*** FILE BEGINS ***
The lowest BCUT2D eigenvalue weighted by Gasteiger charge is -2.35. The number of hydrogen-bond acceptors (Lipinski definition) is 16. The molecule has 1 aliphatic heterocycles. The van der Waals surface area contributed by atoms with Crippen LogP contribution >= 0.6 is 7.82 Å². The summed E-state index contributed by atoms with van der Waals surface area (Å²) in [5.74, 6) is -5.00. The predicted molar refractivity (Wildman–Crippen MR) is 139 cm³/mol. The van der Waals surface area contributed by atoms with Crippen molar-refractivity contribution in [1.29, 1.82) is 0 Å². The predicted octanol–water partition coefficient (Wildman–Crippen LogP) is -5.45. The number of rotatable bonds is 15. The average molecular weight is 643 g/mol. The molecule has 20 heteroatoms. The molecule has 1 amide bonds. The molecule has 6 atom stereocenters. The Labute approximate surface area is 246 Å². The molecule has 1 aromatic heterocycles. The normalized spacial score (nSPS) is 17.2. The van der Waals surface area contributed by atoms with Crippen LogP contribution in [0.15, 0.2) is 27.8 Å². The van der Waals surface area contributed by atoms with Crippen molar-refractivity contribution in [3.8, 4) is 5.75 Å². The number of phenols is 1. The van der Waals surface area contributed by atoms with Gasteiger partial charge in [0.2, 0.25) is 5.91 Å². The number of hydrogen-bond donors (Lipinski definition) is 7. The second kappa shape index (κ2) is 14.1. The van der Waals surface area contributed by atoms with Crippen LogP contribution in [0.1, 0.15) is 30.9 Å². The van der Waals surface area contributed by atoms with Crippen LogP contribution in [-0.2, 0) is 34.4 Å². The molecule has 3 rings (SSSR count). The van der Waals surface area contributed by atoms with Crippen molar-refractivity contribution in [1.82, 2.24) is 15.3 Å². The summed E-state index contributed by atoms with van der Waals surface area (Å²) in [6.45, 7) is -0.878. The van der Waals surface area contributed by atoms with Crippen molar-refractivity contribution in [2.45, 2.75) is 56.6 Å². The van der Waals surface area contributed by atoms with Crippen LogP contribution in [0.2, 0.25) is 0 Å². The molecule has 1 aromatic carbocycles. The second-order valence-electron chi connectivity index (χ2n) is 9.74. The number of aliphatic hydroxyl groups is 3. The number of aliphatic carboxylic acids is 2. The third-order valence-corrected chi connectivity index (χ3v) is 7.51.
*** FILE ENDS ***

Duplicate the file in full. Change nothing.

The lowest BCUT2D eigenvalue weighted by Gasteiger charge is -2.35. The number of hydrogen-bond acceptors (Lipinski definition) is 16. The molecule has 1 aliphatic heterocycles. The van der Waals surface area contributed by atoms with Crippen LogP contribution >= 0.6 is 7.82 Å². The summed E-state index contributed by atoms with van der Waals surface area (Å²) in [5.74, 6) is -5.00. The predicted molar refractivity (Wildman–Crippen MR) is 139 cm³/mol. The van der Waals surface area contributed by atoms with Crippen molar-refractivity contribution in [1.29, 1.82) is 0 Å². The predicted octanol–water partition coefficient (Wildman–Crippen LogP) is -5.45. The number of rotatable bonds is 15. The average molecular weight is 643 g/mol. The molecule has 20 heteroatoms. The molecule has 1 amide bonds. The molecule has 6 atom stereocenters. The Labute approximate surface area is 246 Å². The molecule has 1 aromatic heterocycles. The normalized spacial score (nSPS) is 17.2. The van der Waals surface area contributed by atoms with Crippen LogP contribution in [0.15, 0.2) is 27.8 Å². The van der Waals surface area contributed by atoms with Crippen molar-refractivity contribution in [3.8, 4) is 5.75 Å². The number of phenols is 1. The van der Waals surface area contributed by atoms with Gasteiger partial charge in [0.2, 0.25) is 5.91 Å². The number of hydrogen-bond donors (Lipinski definition) is 7. The second kappa shape index (κ2) is 14.1. The van der Waals surface area contributed by atoms with Crippen LogP contribution in [0.1, 0.15) is 30.9 Å². The van der Waals surface area contributed by atoms with Crippen LogP contribution in [-0.2, 0) is 34.4 Å². The molecule has 3 rings (SSSR count). The van der Waals surface area contributed by atoms with Crippen molar-refractivity contribution in [1.82, 2.24) is 15.3 Å². The summed E-state index contributed by atoms with van der Waals surface area (Å²) in [6.45, 7) is -0.878. The van der Waals surface area contributed by atoms with Crippen molar-refractivity contribution in [2.45, 2.75) is 56.6 Å². The van der Waals surface area contributed by atoms with Crippen LogP contribution in [0.2, 0.25) is 0 Å². The molecule has 1 aromatic carbocycles. The second-order valence-electron chi connectivity index (χ2n) is 9.74. The number of aliphatic hydroxyl groups is 3. The number of aliphatic carboxylic acids is 2. The third-order valence-corrected chi connectivity index (χ3v) is 7.51.